The key difference between cell mediated and antibody mediated immunity is that cell mediated immunity destroys infectious particles via cell lysis by cytokines, without the production of antibodies, while antibody mediated immunity destroy pathogens by producing specific antibodies against antigens.
Cell mediated immunity and antibody mediated immunity are two types of primary defence mechanisms taking place in our body. Cell mediated immunity operates against intracellular pathogens. Hence, it works inside infected cells and destroys pathogens by releasing cytokines. In contrast, antibody mediated immunity operates against extracellular pathogens by producing antibodies against the antigens present outside the infected cells or free circulating in the blood. Moreover, B lymphocytes mainly carry out antibody mediated immunity while T lymphocytes carry out cell mediated immunity.
1. Overview and Key Difference
2. What is Cell Mediated Immunity
3. What is Antibody Mediated Immunity
4. Similarities Between Cell Mediated and Antibody Mediated Immunity
5. Side by Side Comparison – Cell Mediated vs Antibody Mediated Immunity in Tabular Form
What is Cell Mediated Immunity?
Cell mediated immunity is a type of primary immune response operating in our body. Cell mediated immunity does not induce the production of antibodies. It occurs through the release of various cytokines and activation of phagocytes. Cell mediated immunity works against intracellular pathogens such as viruses and bacteria. Once a pathogen enters a cell and infects it, antibody mediated immunity cannot identify it. Hence, cell mediated immune response comes into play and kills the infected cell before the multiplication of pathogen inside the cells.
T lymphocytes are the major immune cells that carry out cell mediated immunity. Naïve T cells activate and convert into effector T cells after encountering antigen-presenting cells (APCs). Helper T cells release cytokines that help activated T cells to bind to the infected cells’ MHC-antigen complex and differentiate the T cell into a cytotoxic T cell. Cytotoxic T cells then induce the infected cell to undergo apoptosis or cell lysis. Moreover, cytokines recruit natural killer cells and phagocytes to destroy infected cells. In this way, cell mediated immunity responds to viral infections, graft rejection, chronic inflammation and tumour immunity.
What is Antibody Mediated Immunity?
Antibody mediated immunity, as the name implies, occurs via the production of antibodies. It specifically responds to antigens that are freely circulating or present outside the infected cells. When an antigen enters into our serum with the help of helper T cells, B lymphocytes differentiate into plasma cells. Plasma cells proliferate, and all proliferated plasma cells produce specific antibodies against the antigens. Antibodies bind with antigens and neutralize or deactivate them or cause lysis.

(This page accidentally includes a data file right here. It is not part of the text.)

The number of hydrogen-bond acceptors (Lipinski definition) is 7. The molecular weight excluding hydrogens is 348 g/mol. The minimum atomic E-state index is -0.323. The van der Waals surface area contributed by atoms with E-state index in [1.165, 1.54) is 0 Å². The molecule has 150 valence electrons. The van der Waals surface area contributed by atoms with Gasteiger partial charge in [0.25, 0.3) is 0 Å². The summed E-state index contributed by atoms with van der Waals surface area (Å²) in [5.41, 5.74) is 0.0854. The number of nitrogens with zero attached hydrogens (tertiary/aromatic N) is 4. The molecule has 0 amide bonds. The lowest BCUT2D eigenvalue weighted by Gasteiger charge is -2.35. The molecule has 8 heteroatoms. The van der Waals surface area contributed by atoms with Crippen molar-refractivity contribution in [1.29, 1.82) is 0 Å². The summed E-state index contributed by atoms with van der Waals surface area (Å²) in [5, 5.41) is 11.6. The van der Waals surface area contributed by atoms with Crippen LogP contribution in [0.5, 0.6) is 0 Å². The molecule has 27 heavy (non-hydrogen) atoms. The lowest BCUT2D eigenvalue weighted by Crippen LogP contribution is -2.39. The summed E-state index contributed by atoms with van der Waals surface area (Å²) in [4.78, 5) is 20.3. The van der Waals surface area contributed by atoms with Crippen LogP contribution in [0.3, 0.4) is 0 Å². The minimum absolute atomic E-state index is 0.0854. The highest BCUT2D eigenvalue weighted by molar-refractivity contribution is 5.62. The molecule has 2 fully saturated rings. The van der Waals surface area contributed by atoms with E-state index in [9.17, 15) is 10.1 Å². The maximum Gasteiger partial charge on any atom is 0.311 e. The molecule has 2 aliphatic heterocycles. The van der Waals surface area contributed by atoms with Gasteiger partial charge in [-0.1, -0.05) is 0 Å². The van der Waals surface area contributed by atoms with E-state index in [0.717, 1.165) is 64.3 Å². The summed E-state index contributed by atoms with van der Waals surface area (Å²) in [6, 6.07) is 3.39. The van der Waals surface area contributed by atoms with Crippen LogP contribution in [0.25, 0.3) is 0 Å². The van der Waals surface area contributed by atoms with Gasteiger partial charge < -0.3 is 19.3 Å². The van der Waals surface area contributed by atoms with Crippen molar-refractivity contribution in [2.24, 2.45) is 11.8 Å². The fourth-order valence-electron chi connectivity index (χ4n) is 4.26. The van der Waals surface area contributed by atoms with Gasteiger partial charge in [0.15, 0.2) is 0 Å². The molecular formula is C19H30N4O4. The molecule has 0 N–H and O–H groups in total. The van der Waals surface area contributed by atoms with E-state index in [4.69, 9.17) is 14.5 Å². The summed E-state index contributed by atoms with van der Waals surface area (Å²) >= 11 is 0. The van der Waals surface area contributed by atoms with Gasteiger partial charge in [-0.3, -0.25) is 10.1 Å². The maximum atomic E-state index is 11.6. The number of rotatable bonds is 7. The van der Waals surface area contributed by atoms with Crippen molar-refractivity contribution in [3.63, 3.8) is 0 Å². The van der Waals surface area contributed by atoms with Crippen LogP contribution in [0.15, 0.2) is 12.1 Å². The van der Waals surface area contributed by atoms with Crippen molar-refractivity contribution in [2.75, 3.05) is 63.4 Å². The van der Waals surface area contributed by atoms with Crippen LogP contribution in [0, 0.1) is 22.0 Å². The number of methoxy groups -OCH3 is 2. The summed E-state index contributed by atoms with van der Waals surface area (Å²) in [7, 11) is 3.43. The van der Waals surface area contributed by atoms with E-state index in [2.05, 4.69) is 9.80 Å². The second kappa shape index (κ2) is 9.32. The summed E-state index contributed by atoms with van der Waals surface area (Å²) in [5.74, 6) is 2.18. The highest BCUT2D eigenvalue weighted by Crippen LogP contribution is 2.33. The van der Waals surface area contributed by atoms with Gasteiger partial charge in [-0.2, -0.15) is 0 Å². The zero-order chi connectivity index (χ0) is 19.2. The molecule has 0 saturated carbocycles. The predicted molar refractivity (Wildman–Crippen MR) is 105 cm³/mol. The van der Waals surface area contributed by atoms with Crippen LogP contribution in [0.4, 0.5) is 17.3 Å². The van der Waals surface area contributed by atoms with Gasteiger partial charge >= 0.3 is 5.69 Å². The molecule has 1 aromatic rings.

Antibodies are immunoglobulin proteins. There are five types of antibodies as IgA, IgG, IgM, IgE and IgD. IgG is the most abundant type of antibody. Antibodies diminish after they deactivate antigens. However, B lymphocytes produce memory cells when they encounter an antigen. These memory cells produce plasma cells and antibodies rapidly and intensely when we are exposed to the same antigen the second time. Therefore, antibody mediated immunity provides long-lasting immunity for specific antigens.
What are the Similarities Between Cell Mediated and Antibody Mediated Immunity?
- Cell mediated and antibody mediated immunity are two categories of adaptive immunity.
- They are primary defence mechanisms.
- Helper T cells assist both types of immunity.
- Both types of immunity usually develop concurrently in vivo, and the two responses often act synergistically.
What is the Difference Between Cell Mediated and Antibody Mediated Immunity?
Cell mediated immunity is facilitated by T lymphocytes via the release of cytokines while antibody mediated immunity is facilitated by B lymphocytes via the production of antibodies. So, this is the key difference between cell mediated and antibody mediated immunity. Cell mediated immunity works against intracellular pathogens while antibody mediated immunity works against extracellular pathogens. Furthermore, cell mediated immunity creates a delayed response, while antibody mediated immunity creates a rapid response. This is also a difference between cell mediated and antibody mediated immunity.
The below infographic summarizes the difference between cell mediated and antibody mediated immunity.
Summary – Cell Mediated vs Antibody Mediated Immunity
Cell mediated immunity and antibody mediated immunity are two categories of the adaptive immune system. Antibody mediated immunity is the primary defence system that works against extracellular pathogens. It is mainly facilitated by B lymphocytes via antibody production. In contrast, cell mediated immunity is the primary defence system that works against intracellular pathogens. It is mainly facilitated by the T lymphocytes via cytokine release. Helper T cells assist both cell mediated, and antibody mediated immunity. Therefore, this is the brief description of the difference between cell mediated and antibody mediated immunity.
1. Janeway, Charles A, and Jr. “T Cell-Mediated Immunity.” Immunobiology: The Immune System in Health and Disease. 5th Edition., U.S. National Library of Medicine, 1 Jan. 1970, Available here.
2. “Humoral Immunity.” Wikipedia, Wikimedia Foundation, 7 Sept. 2019, Available here.
1. “T cell activation” By T_cell_activation.png: Template drawing and caption text from “The Immune System”, (Public Domain) via Commons Wikimedia
2. “B cell activation” By Fred the Oysteri (Public Domain) via Commons Wikimedia